Tearfund’s Ruth Valerio says the G7 leaders have failed to deliver financial support for less wealthy nations


I’ve come away from the beautiful Carbis Bay, Cornwall, disappointed that the G7 Leaders have broken faith with communities battling the crises of Covid-19 and climate. Thousands of Christians have been praying for these talks - the first in-person meeting of world leaders for 15 months. While there were some positive steps, the promised agenda to tackle the pandemic and climate emergency fell short of delivering the scale of action needed.

Some might question the relevance of a few world leaders gathering in a coastal corner of the UK. Tackling Covid-19, poverty and climate require a global response; however the G7 nations represent 58 per cent of net global wealth, two-thirds of the world’s pharmaceutical market and a quarter of the world’s CO2 emissions. This was a moment for the G7 to prove its worth and show strong leadership, multilateral action and financial support for less wealthy nations. In this, they have failed.

Recipes, rights and technology

The G7 leaders announced their donation of one billion vaccine doses over 2021 and their desire to end this pandemic in 2022. But their actions fall far short of what low-income countries need. Rich countries have ordered enough vaccines to immunise their population three times over while 69 poorer countries only have supplies for 1 in 10 people. They need the recipes, rights and technology to make their own vaccines and secure the health of their populations, which at current rates, will wait 57 years to be fully vaccinated.

Globally, we have already lost 3,700,000 people to this virus. At a vigil on the evening of the first day of the summit, I took a moment to pause, pray and remember them. It was a time to call on our leaders to act urgently, and while the G7 made the vaccine donation pledge, so much was left unanswered.

We can only face global crises when people come together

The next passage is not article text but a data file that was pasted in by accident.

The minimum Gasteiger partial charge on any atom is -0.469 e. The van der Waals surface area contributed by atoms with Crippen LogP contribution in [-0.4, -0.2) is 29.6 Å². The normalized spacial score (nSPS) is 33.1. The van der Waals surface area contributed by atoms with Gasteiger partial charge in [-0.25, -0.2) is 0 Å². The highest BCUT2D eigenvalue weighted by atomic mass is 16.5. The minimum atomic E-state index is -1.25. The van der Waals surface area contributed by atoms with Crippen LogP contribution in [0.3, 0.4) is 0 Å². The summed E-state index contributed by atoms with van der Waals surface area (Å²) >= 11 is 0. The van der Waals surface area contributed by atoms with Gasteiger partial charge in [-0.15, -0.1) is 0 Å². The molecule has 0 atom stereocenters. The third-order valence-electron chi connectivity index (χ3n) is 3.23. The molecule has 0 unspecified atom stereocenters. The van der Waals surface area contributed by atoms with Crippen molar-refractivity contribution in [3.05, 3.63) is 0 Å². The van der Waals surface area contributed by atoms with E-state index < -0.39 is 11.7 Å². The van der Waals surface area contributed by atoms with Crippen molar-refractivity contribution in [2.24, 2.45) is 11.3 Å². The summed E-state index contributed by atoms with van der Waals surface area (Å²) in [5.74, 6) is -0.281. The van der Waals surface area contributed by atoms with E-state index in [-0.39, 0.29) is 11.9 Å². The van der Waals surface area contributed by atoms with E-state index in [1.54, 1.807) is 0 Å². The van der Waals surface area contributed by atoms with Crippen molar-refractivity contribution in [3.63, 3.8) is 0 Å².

Hollow, too, were the G7 leaders’ words on climate. This weekend was a moment to demonstrate leadership and build vital trust and momentum to secure success at COP26, the UN Climate Summit taking place in Glasgow this November. COP26 will be the first real stock take on progress towards the 2015 Paris Agreement to limit warming to 1.5C. Instead, G7 leaders repeated many unmet promises but delivered little in the way of action commensurate with the crisis we face.

No concrete committments

Our Prime Minister said he wanted to drive a global green industrial revolution, but the G7 leaders made no concrete commitments on how to deliver a green recovery for all.

Analysis published by Tearfund found that since the beginning of the pandemic, G7 nations have committed more money on fossil fuel intensive sectors than clean energy - jeopardising their net zero climate commitments and leaving a 1.5C future hanging in the balance. This weekend was an opportunity to course-correct; one they did not take.

The newly announced ‘Build Back Better World’ initiative to help low and middle-income countries build infrastructure such as wind farms and railways could signal a shift to a green recovery, but needs to be fully financed.

My prayer remains steadfast: that we care for the whole creation

The G7 has, however, recognised the impact of coal on the climate, committing to end financial support for coal power overseas by the end of this year and committing to acceleratng the transition away from coal at home too - but with less detail on when. Recent analysis confirms that there is no room for any new fossil fuels if we are to limit warming to 1.5C and secure a safer future for the communities most vulnerable to the climate change. To end the fossil fuel era, we need the G7 to lead on phasing out support for all fossil fuels now.

Perhaps most disappointing was the repetition of long overdue promises to deliver $100bn in climate finance annually to support the countries most affected by the devastating droughts, floods, storms and nature loss caused by the climate crisis - without any indication of how or when this decade-old pledge will be fulfilled. This inaction undermines confidence in the commitment of the G7 nations on climate.

Coming together as community

But this weekend was about more than the conversations between global leaders. Their words and actions may have been lacking, but those of the activists I met at Carbis Bay were not. Working as part of the Crack the Crises coalition - 75 organisations working together on the crises of covid, poverty, climate and nature loss - I was inspired by the energy and determination of all I met.

As Christians, part of a global community, we all have a role to play in shaping a better future - and the last fifteen months have shown us that we can only face global crises when people come together. I was reminded at the weekend that the kingdom of God is like a mustard seed: smaller than any other seed, yet when fully grown, the largest of plants. Each prayer and action towards a fairer world is like a mustard seed in God’s kingdom.

So now, as we look ahead to the G20 meetings this summer and further global summits in the autumn, my prayer remains steadfast: that we care for the whole creation and that our leaders will recognise - and take - the once-in-a-generation opportunity to deliver a fair and green recovery from Covid-19, get on track for 1.5C and rebuild faith and trust with the most vulnerable communities around the world.